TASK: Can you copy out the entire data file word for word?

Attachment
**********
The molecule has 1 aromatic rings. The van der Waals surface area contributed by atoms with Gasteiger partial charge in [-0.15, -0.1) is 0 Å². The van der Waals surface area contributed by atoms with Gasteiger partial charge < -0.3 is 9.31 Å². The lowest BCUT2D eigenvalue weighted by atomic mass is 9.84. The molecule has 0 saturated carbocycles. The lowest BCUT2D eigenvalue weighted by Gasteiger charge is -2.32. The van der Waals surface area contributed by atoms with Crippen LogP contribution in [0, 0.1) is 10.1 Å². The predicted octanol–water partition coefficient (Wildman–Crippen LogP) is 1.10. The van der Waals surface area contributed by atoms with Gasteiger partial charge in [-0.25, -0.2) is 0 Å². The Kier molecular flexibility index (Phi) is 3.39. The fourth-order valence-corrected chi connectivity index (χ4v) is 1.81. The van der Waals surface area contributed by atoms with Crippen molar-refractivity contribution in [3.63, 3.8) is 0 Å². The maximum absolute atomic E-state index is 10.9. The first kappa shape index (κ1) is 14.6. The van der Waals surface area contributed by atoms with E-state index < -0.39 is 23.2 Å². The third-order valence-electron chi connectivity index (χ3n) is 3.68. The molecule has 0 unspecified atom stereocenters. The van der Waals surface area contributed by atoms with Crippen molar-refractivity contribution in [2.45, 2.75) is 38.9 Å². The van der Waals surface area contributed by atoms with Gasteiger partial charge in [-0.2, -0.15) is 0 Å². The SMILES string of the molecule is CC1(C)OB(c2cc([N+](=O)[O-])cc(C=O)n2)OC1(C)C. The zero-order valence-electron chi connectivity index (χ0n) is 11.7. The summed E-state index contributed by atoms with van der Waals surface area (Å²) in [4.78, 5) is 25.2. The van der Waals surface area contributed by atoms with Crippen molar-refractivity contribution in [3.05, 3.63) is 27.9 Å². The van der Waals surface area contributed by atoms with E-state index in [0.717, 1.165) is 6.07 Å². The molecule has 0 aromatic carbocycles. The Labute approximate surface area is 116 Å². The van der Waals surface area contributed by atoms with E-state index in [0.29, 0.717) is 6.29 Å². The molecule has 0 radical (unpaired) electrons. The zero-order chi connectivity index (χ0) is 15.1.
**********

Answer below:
The molecule has 1 aromatic rings. The van der Waals surface area contributed by atoms with Gasteiger partial charge in [-0.15, -0.1) is 0 Å². The van der Waals surface area contributed by atoms with Gasteiger partial charge < -0.3 is 9.31 Å². The lowest BCUT2D eigenvalue weighted by atomic mass is 9.84. The molecule has 0 saturated carbocycles. The lowest BCUT2D eigenvalue weighted by Gasteiger charge is -2.32. The van der Waals surface area contributed by atoms with Crippen LogP contribution in [0, 0.1) is 10.1 Å². The predicted octanol–water partition coefficient (Wildman–Crippen LogP) is 1.10. The van der Waals surface area contributed by atoms with Gasteiger partial charge in [-0.25, -0.2) is 0 Å². The Kier molecular flexibility index (Phi) is 3.39. The fourth-order valence-corrected chi connectivity index (χ4v) is 1.81. The van der Waals surface area contributed by atoms with Crippen molar-refractivity contribution in [3.63, 3.8) is 0 Å². The maximum absolute atomic E-state index is 10.9. The first kappa shape index (κ1) is 14.6. The van der Waals surface area contributed by atoms with E-state index < -0.39 is 23.2 Å². The third-order valence-electron chi connectivity index (χ3n) is 3.68. The molecule has 0 unspecified atom stereocenters. The van der Waals surface area contributed by atoms with Crippen molar-refractivity contribution in [2.45, 2.75) is 38.9 Å². The van der Waals surface area contributed by atoms with Gasteiger partial charge in [-0.2, -0.15) is 0 Å². The SMILES string of the molecule is CC1(C)OB(c2cc([N+](=O)[O-])cc(C=O)n2)OC1(C)C. The zero-order valence-electron chi connectivity index (χ0n) is 11.7. The summed E-state index contributed by atoms with van der Waals surface area (Å²) in [4.78, 5) is 25.2. The van der Waals surface area contributed by atoms with Crippen molar-refractivity contribution in [3.05, 3.63) is 27.9 Å². The van der Waals surface area contributed by atoms with E-state index in [0.717, 1.165) is 6.07 Å². The molecule has 0 aromatic carbocycles. The Labute approximate surface area is 116 Å². The van der Waals surface area contributed by atoms with E-state index in [0.29, 0.717) is 6.29 Å². The molecule has 0 radical (unpaired) electrons. The zero-order chi connectivity index (χ0) is 15.1.